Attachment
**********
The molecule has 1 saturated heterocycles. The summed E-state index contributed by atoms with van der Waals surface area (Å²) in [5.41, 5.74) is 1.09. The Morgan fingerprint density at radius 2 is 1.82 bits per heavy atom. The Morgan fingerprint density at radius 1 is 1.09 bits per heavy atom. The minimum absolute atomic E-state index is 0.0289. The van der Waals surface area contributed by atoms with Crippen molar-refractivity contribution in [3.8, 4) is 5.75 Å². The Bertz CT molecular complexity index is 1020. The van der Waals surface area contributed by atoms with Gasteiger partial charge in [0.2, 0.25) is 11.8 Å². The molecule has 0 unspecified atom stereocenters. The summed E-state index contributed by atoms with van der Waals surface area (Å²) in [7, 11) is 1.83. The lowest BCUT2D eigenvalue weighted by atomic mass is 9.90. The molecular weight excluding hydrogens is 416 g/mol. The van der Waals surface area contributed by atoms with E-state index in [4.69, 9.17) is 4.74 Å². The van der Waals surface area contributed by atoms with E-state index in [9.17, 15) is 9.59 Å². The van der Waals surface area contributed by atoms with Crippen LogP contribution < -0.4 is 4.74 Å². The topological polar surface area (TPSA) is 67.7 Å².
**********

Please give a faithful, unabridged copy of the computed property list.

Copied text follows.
The molecule has 1 saturated heterocycles. The summed E-state index contributed by atoms with van der Waals surface area (Å²) in [5.41, 5.74) is 1.09. The Morgan fingerprint density at radius 2 is 1.82 bits per heavy atom. The Morgan fingerprint density at radius 1 is 1.09 bits per heavy atom. The minimum absolute atomic E-state index is 0.0289. The van der Waals surface area contributed by atoms with Crippen molar-refractivity contribution in [3.8, 4) is 5.75 Å². The Bertz CT molecular complexity index is 1020. The van der Waals surface area contributed by atoms with Gasteiger partial charge in [0.2, 0.25) is 11.8 Å². The molecule has 0 unspecified atom stereocenters. The summed E-state index contributed by atoms with van der Waals surface area (Å²) in [7, 11) is 1.83. The lowest BCUT2D eigenvalue weighted by atomic mass is 9.90. The molecular weight excluding hydrogens is 416 g/mol. The van der Waals surface area contributed by atoms with E-state index in [4.69, 9.17) is 4.74 Å². The van der Waals surface area contributed by atoms with E-state index in [9.17, 15) is 9.59 Å². The van der Waals surface area contributed by atoms with Crippen LogP contribution < -0.4 is 4.74 Å². The topological polar surface area (TPSA) is 67.7 Å².